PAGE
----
The Centers for Medicare & Medicaid Services (CMS) yesterday announced the launch of a new voluntary bundled payment model called Bundled Payments for Care Improvement Advanced (BPCI Advanced).
The model will qualify as an Advanced Alternative Payment Model (Advanced APM) under MACRA’s Quality Payment Program; under the Advanced APM track in MACRA, providers take on financial risk to earn the Advanced APM incentive payment. “CMS is proud to announce this administration’s first Advanced APM,” CMS Administrator Seema Verma said in a statement. “BPCI Advanced builds on the earlier success of bundled payment models and is an important step in the move away from fee-for-service and towards paying for value. Under this model, providers will have an incentive to deliver efficient, high-quality care.”
Indeed, CMS officials said that under this bundled payment model, participants can earn additional payment if all expenditures for a beneficiary’s episode of care are under a spending target that factors in quality. They noted that bundled payments “create incentives for providers and practitioners to work together to coordinate care and engage in continuous improvement to keep spending under a target amount.”
Specifically, BPCI Advanced Participants may receive payments for performance on 32 different clinical episodes, such as major joint replacement of the lower extremity (inpatient) and percutaneous coronary intervention (inpatient or outpatient). The 32 types of clinical episodes add outpatient episodes to the inpatient episodes that were offered in the agency’s Innovation Center’s previous bundled payment model (the Bundled Payments for Care Improvement initiative).
“An episode model such as BPCI Advanced supports healthcare providers who invest in practice innovation and care redesign to improve quality and reduce expenditures,” CMS officials stated in the announcement.
In BPCI Advanced, participants will be expected to redesign care delivery to keep Medicare expenditures within a defined budget while maintaining or improving performance on specific quality measures, according to CMS. Participants bear financial risk, have payments under the model tied to quality performance, and are required to use certified electronic health record (EHR) technology. And by meeting these requirements, the model qualifies as an Advanced APM.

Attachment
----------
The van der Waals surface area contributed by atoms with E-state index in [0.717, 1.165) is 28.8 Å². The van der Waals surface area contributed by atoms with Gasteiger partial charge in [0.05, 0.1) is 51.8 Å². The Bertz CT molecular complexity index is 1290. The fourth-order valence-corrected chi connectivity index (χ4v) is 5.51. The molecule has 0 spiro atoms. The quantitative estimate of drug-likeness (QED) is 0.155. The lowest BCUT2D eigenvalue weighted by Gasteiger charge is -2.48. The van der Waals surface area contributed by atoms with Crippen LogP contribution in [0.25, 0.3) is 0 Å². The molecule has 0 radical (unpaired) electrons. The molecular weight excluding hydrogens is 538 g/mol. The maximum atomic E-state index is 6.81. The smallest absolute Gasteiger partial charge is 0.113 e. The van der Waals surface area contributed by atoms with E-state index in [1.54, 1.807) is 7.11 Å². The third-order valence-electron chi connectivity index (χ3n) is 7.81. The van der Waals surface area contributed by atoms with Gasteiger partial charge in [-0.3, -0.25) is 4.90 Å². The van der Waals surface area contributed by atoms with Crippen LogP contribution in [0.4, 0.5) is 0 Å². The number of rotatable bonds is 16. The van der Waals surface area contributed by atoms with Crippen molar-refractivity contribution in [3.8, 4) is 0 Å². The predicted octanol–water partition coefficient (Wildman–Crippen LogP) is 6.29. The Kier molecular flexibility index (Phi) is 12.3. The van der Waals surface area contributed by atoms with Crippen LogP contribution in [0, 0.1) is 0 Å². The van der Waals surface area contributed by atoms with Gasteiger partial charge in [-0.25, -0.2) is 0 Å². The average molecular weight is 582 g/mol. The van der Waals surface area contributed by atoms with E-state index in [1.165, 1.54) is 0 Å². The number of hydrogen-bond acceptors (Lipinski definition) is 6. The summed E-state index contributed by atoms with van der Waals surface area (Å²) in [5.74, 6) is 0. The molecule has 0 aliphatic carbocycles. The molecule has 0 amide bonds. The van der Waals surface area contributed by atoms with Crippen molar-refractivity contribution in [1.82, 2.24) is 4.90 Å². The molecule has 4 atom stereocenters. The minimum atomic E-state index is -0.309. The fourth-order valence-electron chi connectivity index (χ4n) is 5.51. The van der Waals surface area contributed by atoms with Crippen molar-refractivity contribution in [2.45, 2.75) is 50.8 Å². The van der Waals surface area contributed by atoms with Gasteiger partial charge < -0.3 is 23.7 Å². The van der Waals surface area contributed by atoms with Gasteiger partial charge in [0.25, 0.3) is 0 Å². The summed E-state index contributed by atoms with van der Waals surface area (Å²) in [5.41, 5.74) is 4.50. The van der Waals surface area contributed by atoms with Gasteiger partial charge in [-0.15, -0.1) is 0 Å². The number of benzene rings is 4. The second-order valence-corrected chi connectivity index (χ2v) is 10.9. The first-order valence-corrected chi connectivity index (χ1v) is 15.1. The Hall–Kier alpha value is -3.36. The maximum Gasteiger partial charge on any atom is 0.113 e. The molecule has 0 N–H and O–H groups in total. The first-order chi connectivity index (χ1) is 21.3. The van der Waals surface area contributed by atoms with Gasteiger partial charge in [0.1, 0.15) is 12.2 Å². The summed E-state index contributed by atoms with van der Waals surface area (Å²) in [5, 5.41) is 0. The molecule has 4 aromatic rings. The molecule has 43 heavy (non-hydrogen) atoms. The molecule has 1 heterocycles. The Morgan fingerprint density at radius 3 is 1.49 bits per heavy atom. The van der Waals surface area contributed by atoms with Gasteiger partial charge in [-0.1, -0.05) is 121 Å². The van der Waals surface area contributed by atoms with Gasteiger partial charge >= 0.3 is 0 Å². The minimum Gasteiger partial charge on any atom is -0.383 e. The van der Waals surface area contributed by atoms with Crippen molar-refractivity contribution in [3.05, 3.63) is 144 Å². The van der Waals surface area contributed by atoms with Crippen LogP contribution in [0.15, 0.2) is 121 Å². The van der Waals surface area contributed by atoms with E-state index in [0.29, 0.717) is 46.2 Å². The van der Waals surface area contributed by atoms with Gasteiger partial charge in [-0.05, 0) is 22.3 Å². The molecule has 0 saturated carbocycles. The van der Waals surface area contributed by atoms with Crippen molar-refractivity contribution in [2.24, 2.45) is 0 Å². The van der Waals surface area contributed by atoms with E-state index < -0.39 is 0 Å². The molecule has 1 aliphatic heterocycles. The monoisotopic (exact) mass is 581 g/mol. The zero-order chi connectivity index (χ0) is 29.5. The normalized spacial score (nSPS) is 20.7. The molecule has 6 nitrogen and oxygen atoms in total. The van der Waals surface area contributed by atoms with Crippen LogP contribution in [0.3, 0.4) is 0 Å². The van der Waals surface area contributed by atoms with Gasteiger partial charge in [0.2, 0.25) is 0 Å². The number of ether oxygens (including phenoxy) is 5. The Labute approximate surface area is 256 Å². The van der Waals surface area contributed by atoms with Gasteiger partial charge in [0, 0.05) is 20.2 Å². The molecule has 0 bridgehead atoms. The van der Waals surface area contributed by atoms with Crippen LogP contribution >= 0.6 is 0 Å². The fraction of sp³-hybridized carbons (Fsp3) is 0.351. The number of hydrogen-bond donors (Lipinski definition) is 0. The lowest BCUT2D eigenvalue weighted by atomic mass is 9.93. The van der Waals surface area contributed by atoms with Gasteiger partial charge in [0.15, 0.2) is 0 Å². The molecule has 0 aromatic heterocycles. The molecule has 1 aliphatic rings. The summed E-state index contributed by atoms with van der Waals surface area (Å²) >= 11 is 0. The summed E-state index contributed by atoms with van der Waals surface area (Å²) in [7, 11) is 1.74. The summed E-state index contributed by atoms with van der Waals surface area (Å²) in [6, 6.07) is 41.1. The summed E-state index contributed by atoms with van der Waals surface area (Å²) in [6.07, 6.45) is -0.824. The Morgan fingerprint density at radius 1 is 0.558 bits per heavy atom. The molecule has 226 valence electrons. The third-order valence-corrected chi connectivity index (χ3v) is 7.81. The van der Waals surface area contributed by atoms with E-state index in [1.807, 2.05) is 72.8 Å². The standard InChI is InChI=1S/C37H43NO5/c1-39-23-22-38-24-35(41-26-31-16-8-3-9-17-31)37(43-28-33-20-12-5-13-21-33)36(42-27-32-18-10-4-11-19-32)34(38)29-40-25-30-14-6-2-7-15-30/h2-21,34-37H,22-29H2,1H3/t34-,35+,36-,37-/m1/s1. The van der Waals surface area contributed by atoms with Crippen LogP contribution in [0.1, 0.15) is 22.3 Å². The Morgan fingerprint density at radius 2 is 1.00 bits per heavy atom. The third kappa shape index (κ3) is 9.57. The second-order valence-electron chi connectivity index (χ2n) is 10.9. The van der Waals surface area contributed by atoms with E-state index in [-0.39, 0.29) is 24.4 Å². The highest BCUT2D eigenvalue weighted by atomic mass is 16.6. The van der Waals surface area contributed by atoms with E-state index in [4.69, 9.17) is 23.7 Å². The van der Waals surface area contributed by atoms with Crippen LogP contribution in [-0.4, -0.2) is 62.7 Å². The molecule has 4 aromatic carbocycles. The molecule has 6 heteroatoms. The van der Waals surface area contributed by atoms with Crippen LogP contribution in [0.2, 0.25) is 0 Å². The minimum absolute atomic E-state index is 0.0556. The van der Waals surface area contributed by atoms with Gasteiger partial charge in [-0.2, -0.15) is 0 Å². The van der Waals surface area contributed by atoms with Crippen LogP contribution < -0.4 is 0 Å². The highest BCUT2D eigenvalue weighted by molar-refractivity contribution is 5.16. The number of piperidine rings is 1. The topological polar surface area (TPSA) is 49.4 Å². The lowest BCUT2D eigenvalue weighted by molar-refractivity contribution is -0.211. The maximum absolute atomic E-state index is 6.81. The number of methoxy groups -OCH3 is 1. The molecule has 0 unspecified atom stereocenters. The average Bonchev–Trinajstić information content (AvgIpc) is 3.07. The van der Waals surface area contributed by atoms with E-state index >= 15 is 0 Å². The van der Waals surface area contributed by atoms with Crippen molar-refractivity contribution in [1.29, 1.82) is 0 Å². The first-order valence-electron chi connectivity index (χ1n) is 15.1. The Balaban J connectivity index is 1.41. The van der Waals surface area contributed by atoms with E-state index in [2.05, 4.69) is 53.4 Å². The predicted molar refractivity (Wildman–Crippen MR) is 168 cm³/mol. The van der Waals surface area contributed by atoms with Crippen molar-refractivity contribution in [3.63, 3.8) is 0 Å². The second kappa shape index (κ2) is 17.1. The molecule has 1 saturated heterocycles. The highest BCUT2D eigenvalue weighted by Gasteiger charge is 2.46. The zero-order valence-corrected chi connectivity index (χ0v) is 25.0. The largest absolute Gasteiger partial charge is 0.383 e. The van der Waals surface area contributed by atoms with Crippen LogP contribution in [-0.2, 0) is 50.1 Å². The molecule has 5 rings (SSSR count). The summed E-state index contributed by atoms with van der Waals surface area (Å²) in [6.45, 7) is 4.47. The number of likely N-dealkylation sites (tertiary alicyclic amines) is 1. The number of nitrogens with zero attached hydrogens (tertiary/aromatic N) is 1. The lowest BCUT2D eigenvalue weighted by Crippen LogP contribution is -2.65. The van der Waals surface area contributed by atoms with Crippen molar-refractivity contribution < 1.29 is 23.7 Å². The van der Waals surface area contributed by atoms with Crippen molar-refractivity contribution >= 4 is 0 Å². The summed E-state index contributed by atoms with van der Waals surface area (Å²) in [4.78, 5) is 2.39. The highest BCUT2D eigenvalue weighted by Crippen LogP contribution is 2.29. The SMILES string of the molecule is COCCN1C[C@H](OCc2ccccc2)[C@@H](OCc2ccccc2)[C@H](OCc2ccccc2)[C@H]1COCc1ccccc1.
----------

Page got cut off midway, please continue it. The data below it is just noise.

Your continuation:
CMS said it designed this model taking into account rigorous evaluation results from previous CMMI (Center for Medicare and Medicaid Innovation) models, industry experience with bundled payment, and stakeholder input from healthcare providers at acute care hospitals, physician group practices, and other providers and suppliers.
Just a short time ago, CMS officially finalized a rule that cancelled mandatory hip fracture and cardiac bundled payment models. Verma has said in the past that she doesn’t think bundled payment models should be mandatory, a sentiment that some industry experts wholeheartedly agree with.
As such, it’s expected that the launch of this model will be received with praise, since it’s voluntary and also since it qualifies as an advanced APM. In a statement from the Charlotte, N.C.-based Premier, Inc.—a BPCI convener and advisor to providers in other bundled payment models—the organization’s vice president of bundled payment services, Mark Hiller, said, “We are also extremely pleased that BPCI Advanced will support participation as an alternative payment model under MACRA’s Quality Payment Program, providing an extra incentive to participate in the program. The model is essential for APMs and qualifying eligible clinicians to earn the Quality Payment Program’s five percent bonus.”
But while this model is currently not mandatory, one industry observer thinks that providers should not see that as a reason to not participate. Darcie Hurteau, senior director of informatics, DataGen, a Rensselaer, N.Y.-based healthcare data analytics and policy firm, opined, “With CMS giving people the added incentive of making this an advanced APM, I would expect that while the program is not currently mandatory, over time it will become increasingly disadvantageous for practices not to participate in bundled payment models. This is the direction the industry is headed in, and practices will need to pay attention if they want to stay competitive.”
Clay Richards, president and CEO of naviHealth, a post-acute care management company based in Brentwood, Tenn., added in an emailed statement to Healthcare Informatics, “Under BPCI Advanced, acute hospitals, health systems, and other providers have the opportunity to improve patient care while laying a foundation for value-based reimbursement. The new model includes a convener role, which allows providers to partner with an organization that shares downside risk and provides clinical support technology and management services. With this news, CMS is encouraging providers to take responsibility for patients throughout a continuum of care by targeting increasing variation within post-acute care.”
Richards also noted, “Redesigning the continuum of acute and post-acute care to be more tailored to patient needs can generate significant savings for Medicare and substantial payments for providers. And if post-acute care utilization is historically high, the opportunities to achieve savings are even greater.”